Selenium helps maintain the muscle strength of the over-eighties
A diet with enough selenium can help you maintain your muscle strength as the years go by. This is suggested by an epidemiological study published by British researchers at Newcastle University in Nutrients.Study
The researchers used data from 791 participants in the Newcastle 85+ Study. The researchers followed the study participants, all of whom were at least 85 years old, for 5 years. During the study, the researchers measured the muscle strength of the participants several times.

The participants had to squeeze a dynamometer with as much strength as possible, so the researchers could determine the hand grip strength of the study participants. In addition, the participants had to get up from a chair in the shortest possible time, walk forward three meters, turn around, and then sit back in the chair. This is the timed up & go test.When the study started, the researchers measured how much selenium the study participants ingested daily. The figure below shows that the intake taken in general was woefully low. Just over half of participants had an intake that the researchers described as low.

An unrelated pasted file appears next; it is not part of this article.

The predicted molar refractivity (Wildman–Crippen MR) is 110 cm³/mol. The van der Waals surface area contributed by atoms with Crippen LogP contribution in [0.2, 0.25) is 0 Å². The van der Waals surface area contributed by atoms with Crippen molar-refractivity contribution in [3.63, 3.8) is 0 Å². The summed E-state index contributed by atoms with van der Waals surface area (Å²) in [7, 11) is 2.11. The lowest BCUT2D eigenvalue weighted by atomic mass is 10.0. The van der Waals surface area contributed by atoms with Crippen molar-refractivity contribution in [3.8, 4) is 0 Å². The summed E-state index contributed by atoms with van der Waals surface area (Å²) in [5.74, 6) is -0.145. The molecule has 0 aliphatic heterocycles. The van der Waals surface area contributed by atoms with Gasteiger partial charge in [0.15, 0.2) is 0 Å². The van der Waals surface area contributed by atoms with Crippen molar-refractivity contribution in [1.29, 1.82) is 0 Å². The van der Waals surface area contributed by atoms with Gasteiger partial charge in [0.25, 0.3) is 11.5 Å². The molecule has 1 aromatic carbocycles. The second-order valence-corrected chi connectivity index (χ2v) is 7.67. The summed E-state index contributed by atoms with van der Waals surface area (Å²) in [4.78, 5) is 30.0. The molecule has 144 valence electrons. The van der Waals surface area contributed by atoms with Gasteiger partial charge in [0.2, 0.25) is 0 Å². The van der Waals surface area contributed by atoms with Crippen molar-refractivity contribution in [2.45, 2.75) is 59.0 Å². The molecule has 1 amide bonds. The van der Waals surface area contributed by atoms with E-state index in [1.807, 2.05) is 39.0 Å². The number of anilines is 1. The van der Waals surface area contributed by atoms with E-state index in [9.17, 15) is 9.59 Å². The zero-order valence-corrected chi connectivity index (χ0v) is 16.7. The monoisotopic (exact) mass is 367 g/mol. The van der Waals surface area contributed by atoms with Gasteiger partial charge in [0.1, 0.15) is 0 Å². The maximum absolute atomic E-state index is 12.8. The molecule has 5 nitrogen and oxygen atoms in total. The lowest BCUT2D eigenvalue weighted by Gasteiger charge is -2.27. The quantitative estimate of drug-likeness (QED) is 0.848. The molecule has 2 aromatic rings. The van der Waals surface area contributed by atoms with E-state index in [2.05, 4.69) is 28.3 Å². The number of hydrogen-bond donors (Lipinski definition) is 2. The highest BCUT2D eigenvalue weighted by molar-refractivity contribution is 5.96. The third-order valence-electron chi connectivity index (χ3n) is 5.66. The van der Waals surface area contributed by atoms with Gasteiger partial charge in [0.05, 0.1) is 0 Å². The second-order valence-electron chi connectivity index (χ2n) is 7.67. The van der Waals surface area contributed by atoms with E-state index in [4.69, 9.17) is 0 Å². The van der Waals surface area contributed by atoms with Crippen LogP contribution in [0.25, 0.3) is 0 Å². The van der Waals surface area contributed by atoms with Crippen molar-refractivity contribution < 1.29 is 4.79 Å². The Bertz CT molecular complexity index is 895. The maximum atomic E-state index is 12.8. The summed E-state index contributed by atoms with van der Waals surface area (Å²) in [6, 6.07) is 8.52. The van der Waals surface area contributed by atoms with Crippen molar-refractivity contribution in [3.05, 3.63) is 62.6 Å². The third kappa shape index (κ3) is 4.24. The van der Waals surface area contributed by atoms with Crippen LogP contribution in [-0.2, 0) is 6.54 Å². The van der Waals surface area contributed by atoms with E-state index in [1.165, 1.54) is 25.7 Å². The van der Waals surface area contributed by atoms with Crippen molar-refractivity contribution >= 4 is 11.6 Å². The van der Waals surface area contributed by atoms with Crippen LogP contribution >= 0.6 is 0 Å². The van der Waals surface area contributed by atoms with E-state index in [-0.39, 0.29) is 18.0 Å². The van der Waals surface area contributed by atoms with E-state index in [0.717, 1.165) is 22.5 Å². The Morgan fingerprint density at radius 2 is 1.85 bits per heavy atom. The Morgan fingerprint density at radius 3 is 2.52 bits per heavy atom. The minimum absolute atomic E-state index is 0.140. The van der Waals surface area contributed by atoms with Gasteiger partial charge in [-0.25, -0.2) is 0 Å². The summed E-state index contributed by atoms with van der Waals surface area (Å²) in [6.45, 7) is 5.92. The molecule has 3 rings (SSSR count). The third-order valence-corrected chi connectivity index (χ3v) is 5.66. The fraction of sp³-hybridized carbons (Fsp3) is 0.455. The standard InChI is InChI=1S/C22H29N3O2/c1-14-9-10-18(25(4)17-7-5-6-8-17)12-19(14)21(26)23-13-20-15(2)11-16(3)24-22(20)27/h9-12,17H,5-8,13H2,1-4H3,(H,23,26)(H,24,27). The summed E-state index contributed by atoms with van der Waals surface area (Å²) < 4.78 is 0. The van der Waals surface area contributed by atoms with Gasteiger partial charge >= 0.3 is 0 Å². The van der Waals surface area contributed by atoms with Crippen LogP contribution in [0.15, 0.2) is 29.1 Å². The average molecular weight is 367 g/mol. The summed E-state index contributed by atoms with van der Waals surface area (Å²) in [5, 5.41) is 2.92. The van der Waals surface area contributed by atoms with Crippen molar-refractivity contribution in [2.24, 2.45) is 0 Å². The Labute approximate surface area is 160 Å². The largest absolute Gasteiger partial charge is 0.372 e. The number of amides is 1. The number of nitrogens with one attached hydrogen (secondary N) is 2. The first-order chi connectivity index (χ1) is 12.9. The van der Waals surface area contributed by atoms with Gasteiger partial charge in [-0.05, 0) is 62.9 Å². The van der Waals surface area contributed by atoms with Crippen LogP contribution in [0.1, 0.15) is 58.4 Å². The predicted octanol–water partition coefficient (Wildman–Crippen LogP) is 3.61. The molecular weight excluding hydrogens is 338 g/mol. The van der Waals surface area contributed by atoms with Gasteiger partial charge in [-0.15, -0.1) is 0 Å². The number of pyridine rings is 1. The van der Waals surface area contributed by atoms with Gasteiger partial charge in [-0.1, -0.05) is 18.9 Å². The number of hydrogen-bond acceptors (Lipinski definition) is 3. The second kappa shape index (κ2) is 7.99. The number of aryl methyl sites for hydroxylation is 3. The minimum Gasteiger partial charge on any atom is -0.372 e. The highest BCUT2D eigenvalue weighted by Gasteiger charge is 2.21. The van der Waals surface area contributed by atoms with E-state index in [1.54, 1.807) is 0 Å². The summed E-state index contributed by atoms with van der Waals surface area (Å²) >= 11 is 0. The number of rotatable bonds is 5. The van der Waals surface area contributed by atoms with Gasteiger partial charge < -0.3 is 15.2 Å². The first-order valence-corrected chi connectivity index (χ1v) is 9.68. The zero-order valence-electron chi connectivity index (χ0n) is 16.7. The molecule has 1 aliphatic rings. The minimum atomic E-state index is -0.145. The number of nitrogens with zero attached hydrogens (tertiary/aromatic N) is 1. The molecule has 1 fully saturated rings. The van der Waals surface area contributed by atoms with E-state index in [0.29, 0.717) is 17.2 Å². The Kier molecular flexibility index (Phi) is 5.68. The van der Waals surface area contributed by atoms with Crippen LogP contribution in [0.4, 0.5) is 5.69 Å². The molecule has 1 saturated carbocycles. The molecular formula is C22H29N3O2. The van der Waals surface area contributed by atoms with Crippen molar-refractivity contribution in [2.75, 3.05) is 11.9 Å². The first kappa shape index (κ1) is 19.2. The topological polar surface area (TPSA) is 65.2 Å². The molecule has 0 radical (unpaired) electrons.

Click on the figure for a larger version.



Results
The study participants lost strength in their hands during the study, but during the period, the subjects with an adequate selenium intake had more hand grip strength than the study participants in the other groups.







To a lesser extent, the researchers found a similar relationship between selenium intake and the outcome of the timed up & go-test.When the researchers determined whether their relationships were significant with multivariate statistics, they found that this was not the case. That is, they suspect, because they only had data on selenium intake at the beginning of their study.
Conclusion
"Inadequate dietary selenium intakes were common in very old adults", the researchers summarize.

"Low selenium intakes were associated with poorer hand grip strength and timed up & go performance in thecross-sectional analyses and in the unadjusted prospective analyses in all individuals, but not after accounting for other covariates. This is likely due to the limited dietary assessments only available at baseline or the proxy measure of selenium status using intakes rather than serum or plasma selenium."
"Future studies could measure selenium status as well as intake and continue these throughout the study duration."
Source:
Nutrients. 2020 Jul 12;12(7):E2068.